NewsNow More Than Ever, Olympic Teams Go Multinational

FasterSkier FasterSkierAugust 23, 2008

Editor's Note: In the ski world there have been several notable cases of athletes switching nations for a better opportunities. Most recently, Ivan Babikov secured Canadian citizenship, coming from Russia. Johan Muhlegg, who was banned for doping violations in 2002 after dominating the sport for several seasons, immigrated to Spain, leaving his native Germany for increased support.

Additionally, many foreign athletes come to the US to continue their education and compete for elite University sports programs. In some sports, these athletes return home to compete at an even higher level. IN cross-country skiing, foreign skiers usually wind down their competitive careers in the United States – though there are certainly exceptions. Giving scholarships to foreign athletes is controversial – on the one hand it takes financial support from US skiers, while on the other it raises the level of skiing in the US, providing better competition and an opportunity for collaboration.

The Olympic torch has traditionally ignited nationalistic rivalry and pride, with citizens across the globe glued to their TV screens rooting for “their” athletes. But just as globalization has made everything from T-shirts to Toyotas a hybrid of efforts from around the world, so, too, are Olympic teams becoming a multinational product.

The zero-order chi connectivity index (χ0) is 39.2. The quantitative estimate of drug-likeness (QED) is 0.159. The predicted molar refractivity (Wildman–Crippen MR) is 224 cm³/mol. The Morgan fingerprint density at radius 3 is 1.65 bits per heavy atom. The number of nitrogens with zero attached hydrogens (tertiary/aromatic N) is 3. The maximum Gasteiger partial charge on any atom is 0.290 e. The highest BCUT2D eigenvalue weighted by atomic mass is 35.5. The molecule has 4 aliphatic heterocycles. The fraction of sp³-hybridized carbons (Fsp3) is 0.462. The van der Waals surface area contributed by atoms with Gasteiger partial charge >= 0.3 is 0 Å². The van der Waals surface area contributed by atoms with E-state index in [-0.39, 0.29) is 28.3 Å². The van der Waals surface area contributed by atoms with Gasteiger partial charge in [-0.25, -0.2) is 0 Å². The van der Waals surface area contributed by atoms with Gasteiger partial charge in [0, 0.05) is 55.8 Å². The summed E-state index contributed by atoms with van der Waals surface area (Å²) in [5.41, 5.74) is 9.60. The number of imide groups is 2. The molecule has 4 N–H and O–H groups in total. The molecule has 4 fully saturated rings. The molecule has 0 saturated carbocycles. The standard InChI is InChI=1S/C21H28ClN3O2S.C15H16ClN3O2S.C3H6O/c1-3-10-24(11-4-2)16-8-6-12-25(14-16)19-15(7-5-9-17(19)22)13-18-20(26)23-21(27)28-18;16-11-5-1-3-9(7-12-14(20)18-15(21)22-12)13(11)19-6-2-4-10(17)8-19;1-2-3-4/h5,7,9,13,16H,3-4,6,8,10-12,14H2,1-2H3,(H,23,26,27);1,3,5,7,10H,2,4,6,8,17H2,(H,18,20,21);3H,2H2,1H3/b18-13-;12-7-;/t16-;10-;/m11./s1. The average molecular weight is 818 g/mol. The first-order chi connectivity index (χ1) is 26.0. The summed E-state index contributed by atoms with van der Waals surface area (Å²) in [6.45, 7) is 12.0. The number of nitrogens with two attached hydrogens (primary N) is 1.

Increasingly, athletes are switching national alliances — sometimes for money, but also for better training opportunities or a chance to compete in a sport that’s too saturated with talent back home.

“It’s definitely a growing trend,” says Olympic historian David Wallechinsky. “The coaches want to coach the best athletes; the athletes want the best coaches.”

The phenomenon began in the mid-1980s as the Soviet Union was crumbling, leaving highly trained professional athletes and coaches free to take advantage of more lucrative career options elsewhere. It was accelerated by foreign athletes who, drawn by generous scholarship packages, began flocking to US universities — making the NCAA a de facto Olympic development pipeline for other countries. Most recently, oil-rich Gulf states have started luring top athletes with hefty salaries.

Read the full article from the Christian Science Monitor:
Now more than ever, Olympic teams go multinational

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